Four TU graduates were awarded the Clara von Simson Prize at the end of 2021 in recognition of their outstanding achievements. The prize, which also takes account of students' commitment to social issues, is awarded annually by the Office of the Main Women's Representative for the best final theses (Diplom, master's) written by women studying at TU Berlin, mainly in the natural and technical sciences. The 2021 prize winners' theses dealt with the topics of direct current technology, sustainable product development, high-speed rail transport, and modern nanomaterials.
Anna Czerwinska was awarded for her master's thesis in electrical engineering titled "Steady-State Security Assessment of Integrated High Voltage AC and Multi-Terminal DC Power Transmission Grids with a High Share of Renewable Energy Sources." Direct current technology is important for an acceptance-friendly energy transition, as it is only practically feasible to lay cables underground over long distances using this technology. However, until now it has not been possible to analyze the security of the resulting AC-DC transmission networks in the respective control rooms, i.e. the central collection points, where all relevant plant and process engineering information and measured values converge. This analysis is important to ensure that the components of the network are not overloaded. This could threaten the network operation and consequently energy supply to end-users. The goal is to utilize the available capacity without exceeding this capacity, either in normal situations or during various outage scenarios.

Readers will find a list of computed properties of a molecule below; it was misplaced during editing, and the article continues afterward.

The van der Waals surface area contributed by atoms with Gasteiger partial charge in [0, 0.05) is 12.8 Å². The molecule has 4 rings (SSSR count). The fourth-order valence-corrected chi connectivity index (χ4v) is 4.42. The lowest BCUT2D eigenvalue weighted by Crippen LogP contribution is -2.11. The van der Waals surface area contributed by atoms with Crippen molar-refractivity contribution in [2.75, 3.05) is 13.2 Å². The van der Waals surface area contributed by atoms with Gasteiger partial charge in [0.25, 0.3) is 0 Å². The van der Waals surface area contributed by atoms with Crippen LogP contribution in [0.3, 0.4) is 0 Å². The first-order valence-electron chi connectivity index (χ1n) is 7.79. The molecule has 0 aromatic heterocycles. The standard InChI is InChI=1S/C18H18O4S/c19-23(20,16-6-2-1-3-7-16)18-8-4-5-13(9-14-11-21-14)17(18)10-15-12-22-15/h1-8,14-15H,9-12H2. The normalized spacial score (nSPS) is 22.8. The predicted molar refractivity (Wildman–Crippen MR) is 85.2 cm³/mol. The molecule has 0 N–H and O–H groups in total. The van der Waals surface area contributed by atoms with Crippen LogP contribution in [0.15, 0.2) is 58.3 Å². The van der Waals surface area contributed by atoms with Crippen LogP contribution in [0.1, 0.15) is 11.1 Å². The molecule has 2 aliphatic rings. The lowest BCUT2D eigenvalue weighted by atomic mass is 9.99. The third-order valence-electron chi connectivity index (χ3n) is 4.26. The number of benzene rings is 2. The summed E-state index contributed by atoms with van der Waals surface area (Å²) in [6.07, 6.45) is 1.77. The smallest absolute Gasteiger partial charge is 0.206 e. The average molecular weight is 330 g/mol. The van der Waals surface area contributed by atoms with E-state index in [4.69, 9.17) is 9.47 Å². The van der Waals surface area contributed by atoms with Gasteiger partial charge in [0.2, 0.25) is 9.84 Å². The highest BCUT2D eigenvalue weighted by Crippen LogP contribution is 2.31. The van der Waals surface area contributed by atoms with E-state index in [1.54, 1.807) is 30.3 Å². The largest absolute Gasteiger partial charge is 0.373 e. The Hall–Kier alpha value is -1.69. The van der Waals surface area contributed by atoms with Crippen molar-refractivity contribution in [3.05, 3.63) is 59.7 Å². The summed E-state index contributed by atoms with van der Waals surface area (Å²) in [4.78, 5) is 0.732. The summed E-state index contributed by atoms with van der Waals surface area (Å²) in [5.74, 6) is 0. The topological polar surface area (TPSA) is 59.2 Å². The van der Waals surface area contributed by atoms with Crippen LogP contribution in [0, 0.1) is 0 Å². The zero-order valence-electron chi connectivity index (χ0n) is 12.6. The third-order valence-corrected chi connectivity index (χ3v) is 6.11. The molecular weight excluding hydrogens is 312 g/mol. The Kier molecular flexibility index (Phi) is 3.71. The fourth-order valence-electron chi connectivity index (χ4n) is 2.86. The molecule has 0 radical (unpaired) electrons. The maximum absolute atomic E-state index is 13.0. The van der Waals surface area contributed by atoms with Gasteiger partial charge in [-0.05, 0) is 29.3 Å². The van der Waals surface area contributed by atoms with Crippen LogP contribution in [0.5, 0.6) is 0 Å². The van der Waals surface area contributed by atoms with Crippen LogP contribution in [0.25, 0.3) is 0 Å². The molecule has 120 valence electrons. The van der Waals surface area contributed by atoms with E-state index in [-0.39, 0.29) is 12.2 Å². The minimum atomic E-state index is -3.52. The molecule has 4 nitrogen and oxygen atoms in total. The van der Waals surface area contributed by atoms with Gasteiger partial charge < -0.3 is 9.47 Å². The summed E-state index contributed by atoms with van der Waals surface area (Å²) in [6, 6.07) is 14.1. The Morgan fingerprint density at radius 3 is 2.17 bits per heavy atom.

Anna Czerwinska is also involved on a voluntary basis in workcamps as well as the international food sharing movement.
Industrial engineering and management graduate Juliane Balder was awarded second prize for her master's thesis focusing on the development of a methodological concept for promoting radical innovation in sustainable product development.
Her thesis links individual areas of research in product development, sustainability, and innovation at the theoretical level while also developing a concept for their practical use in developing a holistic approach to innovation processes.
Juliane Balder is also actively involved on a voluntary basis as a food saver. The mission of food sharing it to reduce the throwaway culture concerning food and other resources.
Civil engineering graduate Lisa Berki was awarded third prize for her master's thesis examining numerical studies of dynamic soil-structure interaction in railroad infrastructure for high-speed rail traffic. She is also involved in the non-governmental organization "Cradle to Cradle," which works to implement innovative solutions for ecological, economic, and social problems.
Third prize also went to physics graduate Lara Greten for her thesis titled "Quantum Theory of Exciton-Plasmon Coupling in Two-Dimensional Semiconductors Functionalized with Metal Nanoparticles." Lara campaigns for a higher presence of women in the natural sciences and has been involved in various events organized by Course Guidance to inspire prospective students to study natural sciences.